WICS announces another significant improvement in Scottish Water's customer service
25 June 2008
The report outlines the Water Industry Commission for Scotland’s (WICS) main activities during this significant year for the water industry in Scotland, which saw non-household customers get the right to choose their supplier of water and sewerage services. The WICS annual report today explains how customers can expect to continue benefitting from improved levels of service and better prices at a time when other utility prices across the UK are rising.
Business Stream, Scottish Water’s new retail arm, has already achieved substantial savings. This has led to it offering lower prices to businesses than those set by WICS.
Scottish Water’s annual costs are around £5 million lower than WICS had expected when it set charges in 2005. If this progress is maintained, Scottish customers could see continued moderation in their bills, which are already an average of £15 lower than in England and Wales.
But WICS is especially pleased to recognise that while prices are rising by less than inflation, Scottish Water has improved its level of service to customers by 7%. It has already nearly matched the target that was set for it to achieve by 2010.
Sir Ian Byatt, Chairman of WICS said:
“We’re pleased customers have benefited in the last twelve months from better service. We welcome how determinedly Scottish Water has sought to meet the demanding challenges that we set it. Moreover, if Scottish Water sustains its current good performance in reducing costs, we expect that household water bills could continue to rise by less than inflation during 2010-14.”
“We continue to monitor carefully the delivery of Scottish Water’s investment programme. After a slow start last year, Scottish Water has significantly increased its investment expenditure. But we will continue to put critical emphasis on the sign-off of completed investment projects by the drinking water (DWQR) and environmental (SEPA) regulators to ensure customers receive the improvements they have paid for.”
Alan Sutherland, Chief Executive of WICS said: “The introduction of choice for businesses and public sector customers has brought a new era of improved services and competitive pricing.”
I am pleased to see that Business Stream is responding to this competitive threat and has upped its game considerably. For example, Tesco estimates that it achieved savings of £1 million more quickly in the past year across its Scottish operations, and has improved its environmental performance, because of the improved service it received. This is clearly a success of the new competition framework. Prospects are even better with new entrants to the market preparing to compete both on prices and in offering more tailored services.”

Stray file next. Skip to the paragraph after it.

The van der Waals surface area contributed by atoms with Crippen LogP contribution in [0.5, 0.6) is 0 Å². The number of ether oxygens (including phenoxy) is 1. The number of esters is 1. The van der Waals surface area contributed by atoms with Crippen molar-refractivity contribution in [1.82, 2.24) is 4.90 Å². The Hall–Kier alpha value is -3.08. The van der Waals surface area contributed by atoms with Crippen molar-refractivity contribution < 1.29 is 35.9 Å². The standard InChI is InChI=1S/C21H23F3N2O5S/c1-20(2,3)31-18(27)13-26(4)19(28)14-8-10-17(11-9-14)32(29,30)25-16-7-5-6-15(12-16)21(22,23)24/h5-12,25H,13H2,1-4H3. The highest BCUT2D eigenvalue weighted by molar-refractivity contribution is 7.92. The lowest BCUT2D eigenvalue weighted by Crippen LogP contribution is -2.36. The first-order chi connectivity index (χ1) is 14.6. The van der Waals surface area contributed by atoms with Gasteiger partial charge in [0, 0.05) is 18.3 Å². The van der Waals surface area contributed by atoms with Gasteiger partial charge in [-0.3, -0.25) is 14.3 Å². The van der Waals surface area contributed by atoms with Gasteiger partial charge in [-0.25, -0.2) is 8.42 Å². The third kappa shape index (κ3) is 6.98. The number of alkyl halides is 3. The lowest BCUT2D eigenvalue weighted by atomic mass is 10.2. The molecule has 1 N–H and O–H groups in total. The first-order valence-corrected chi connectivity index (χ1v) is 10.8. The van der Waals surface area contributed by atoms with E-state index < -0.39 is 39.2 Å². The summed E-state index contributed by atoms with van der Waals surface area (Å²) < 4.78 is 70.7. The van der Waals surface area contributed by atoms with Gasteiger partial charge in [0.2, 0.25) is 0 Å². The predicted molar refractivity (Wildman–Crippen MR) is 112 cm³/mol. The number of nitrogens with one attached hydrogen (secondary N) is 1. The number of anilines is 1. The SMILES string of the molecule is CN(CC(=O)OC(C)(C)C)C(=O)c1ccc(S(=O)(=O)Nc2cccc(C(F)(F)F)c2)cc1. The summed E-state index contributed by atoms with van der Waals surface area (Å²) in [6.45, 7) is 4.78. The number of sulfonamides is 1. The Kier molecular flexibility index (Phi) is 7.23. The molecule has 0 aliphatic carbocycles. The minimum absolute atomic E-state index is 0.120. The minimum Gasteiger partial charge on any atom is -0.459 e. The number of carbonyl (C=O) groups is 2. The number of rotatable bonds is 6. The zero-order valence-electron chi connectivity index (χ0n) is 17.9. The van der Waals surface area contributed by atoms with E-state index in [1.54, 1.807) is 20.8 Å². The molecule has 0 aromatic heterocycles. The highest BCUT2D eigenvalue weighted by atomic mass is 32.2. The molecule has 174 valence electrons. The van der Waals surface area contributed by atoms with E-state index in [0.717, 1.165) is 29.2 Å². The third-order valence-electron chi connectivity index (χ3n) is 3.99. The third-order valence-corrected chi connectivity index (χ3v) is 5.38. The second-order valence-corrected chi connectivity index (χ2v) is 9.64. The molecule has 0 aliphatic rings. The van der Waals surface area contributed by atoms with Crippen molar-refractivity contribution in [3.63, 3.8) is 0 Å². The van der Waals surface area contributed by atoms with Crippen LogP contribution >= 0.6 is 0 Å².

Read the full Annual Report here
For more press information:
- Arthur Browne or Julie Fourcade, 3 Monkeys Communications, 020 7440 2410 / 07906 488 614 / 07958 736 056 ([email protected] / [email protected])
- Katherine Russell, WICS’ Director of Corporate Affairs, 01786 430 200
Notes to editors:
1. The Commission’s statutory duty is to determine price limits for Scottish Water based on the lowest reasonable cost of achieving ministerial objectives for the water industry. In November 2005, the Commission determined price limits for water and sewerage services for the regulatory control period 2006-10. A document setting out WICS’ full determination is available at www.watercommission.co.uk.
2. During the 2006-10 regulatory control period, Scottish Water is tasked with delivering a £2.15bn investment programme. This investment is designed to deliver environmental, drinking water quality and customer service improvements specified by Scottish Ministers. Once investment projects are completed, they should be signed off by the appropriate quality regulator (either the Drinking Water Quality Regulator (DWQR) or Scottish Environment Protection Agency (SEPA)) as fit for purpose.
3. Scottish Water’s level of service is measured using an overall performance index. This is a weighted index that covers four areas: water supply, sewerage service, environmental impact and customer service. In 2005-06, Scottish Water’s score on this index was 165 points. In early June, the Commission agreed that Scottish Water score for 2007-08 was 248 points – an improvement of 7% over the year and 50% over the two years. The equivalent score in 2006-07 was 232 points.
4. From 1 April 2008, all business customers and public bodies, such as, local authorities, hospitals, schools etc are eligible to switch water supplier. The framework for competition is set out in the Water Services etc. (Scotland) Act 2005. The 2005 Act requires WICS to establish a regime to license new entrants into the market, and facilitate the orderly opening of the market. It also required Scottish Water to establish a separate retail entity (now Business Stream) to serve non-household customers in Scotland.